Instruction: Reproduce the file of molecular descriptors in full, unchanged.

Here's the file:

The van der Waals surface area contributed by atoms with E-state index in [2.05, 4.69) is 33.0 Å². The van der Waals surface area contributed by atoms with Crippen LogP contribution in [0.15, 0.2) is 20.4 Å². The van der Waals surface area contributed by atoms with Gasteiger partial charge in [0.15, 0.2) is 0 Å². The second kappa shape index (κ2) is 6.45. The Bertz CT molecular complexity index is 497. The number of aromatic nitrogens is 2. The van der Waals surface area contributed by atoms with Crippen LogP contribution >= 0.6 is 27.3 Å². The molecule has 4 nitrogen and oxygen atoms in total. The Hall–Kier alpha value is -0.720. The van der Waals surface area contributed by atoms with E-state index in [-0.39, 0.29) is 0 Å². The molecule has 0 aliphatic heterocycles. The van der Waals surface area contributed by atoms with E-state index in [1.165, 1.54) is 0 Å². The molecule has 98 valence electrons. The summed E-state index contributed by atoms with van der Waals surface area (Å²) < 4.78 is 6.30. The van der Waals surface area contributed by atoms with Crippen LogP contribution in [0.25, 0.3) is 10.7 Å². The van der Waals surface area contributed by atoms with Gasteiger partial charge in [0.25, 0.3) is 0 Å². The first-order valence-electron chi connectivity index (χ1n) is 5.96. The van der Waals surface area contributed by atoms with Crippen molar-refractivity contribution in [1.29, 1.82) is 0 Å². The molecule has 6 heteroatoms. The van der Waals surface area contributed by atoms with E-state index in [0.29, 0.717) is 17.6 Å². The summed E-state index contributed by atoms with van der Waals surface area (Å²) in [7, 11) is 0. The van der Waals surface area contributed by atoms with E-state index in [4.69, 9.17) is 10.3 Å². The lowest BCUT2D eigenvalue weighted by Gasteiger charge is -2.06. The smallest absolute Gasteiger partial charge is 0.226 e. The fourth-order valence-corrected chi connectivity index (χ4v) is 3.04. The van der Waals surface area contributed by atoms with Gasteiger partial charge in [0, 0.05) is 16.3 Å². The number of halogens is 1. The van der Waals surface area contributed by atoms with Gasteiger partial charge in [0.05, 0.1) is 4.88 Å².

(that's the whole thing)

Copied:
The van der Waals surface area contributed by atoms with E-state index in [2.05, 4.69) is 33.0 Å². The van der Waals surface area contributed by atoms with Crippen LogP contribution in [0.15, 0.2) is 20.4 Å². The van der Waals surface area contributed by atoms with Gasteiger partial charge in [0.15, 0.2) is 0 Å². The second kappa shape index (κ2) is 6.45. The Bertz CT molecular complexity index is 497. The number of aromatic nitrogens is 2. The van der Waals surface area contributed by atoms with Crippen LogP contribution >= 0.6 is 27.3 Å². The molecule has 4 nitrogen and oxygen atoms in total. The Hall–Kier alpha value is -0.720. The van der Waals surface area contributed by atoms with E-state index in [-0.39, 0.29) is 0 Å². The molecule has 0 aliphatic heterocycles. The van der Waals surface area contributed by atoms with E-state index in [1.165, 1.54) is 0 Å². The molecule has 98 valence electrons. The summed E-state index contributed by atoms with van der Waals surface area (Å²) < 4.78 is 6.30. The van der Waals surface area contributed by atoms with Crippen LogP contribution in [0.25, 0.3) is 10.7 Å². The van der Waals surface area contributed by atoms with Gasteiger partial charge in [0.25, 0.3) is 0 Å². The first-order valence-electron chi connectivity index (χ1n) is 5.96. The van der Waals surface area contributed by atoms with Crippen molar-refractivity contribution in [1.29, 1.82) is 0 Å². The molecule has 6 heteroatoms. The van der Waals surface area contributed by atoms with E-state index in [0.29, 0.717) is 17.6 Å². The summed E-state index contributed by atoms with van der Waals surface area (Å²) in [7, 11) is 0. The van der Waals surface area contributed by atoms with E-state index in [4.69, 9.17) is 10.3 Å². The lowest BCUT2D eigenvalue weighted by Gasteiger charge is -2.06. The smallest absolute Gasteiger partial charge is 0.226 e. The fourth-order valence-corrected chi connectivity index (χ4v) is 3.04. The van der Waals surface area contributed by atoms with Gasteiger partial charge in [0, 0.05) is 16.3 Å². The number of halogens is 1. The van der Waals surface area contributed by atoms with Gasteiger partial charge in [0.05, 0.1) is 4.88 Å².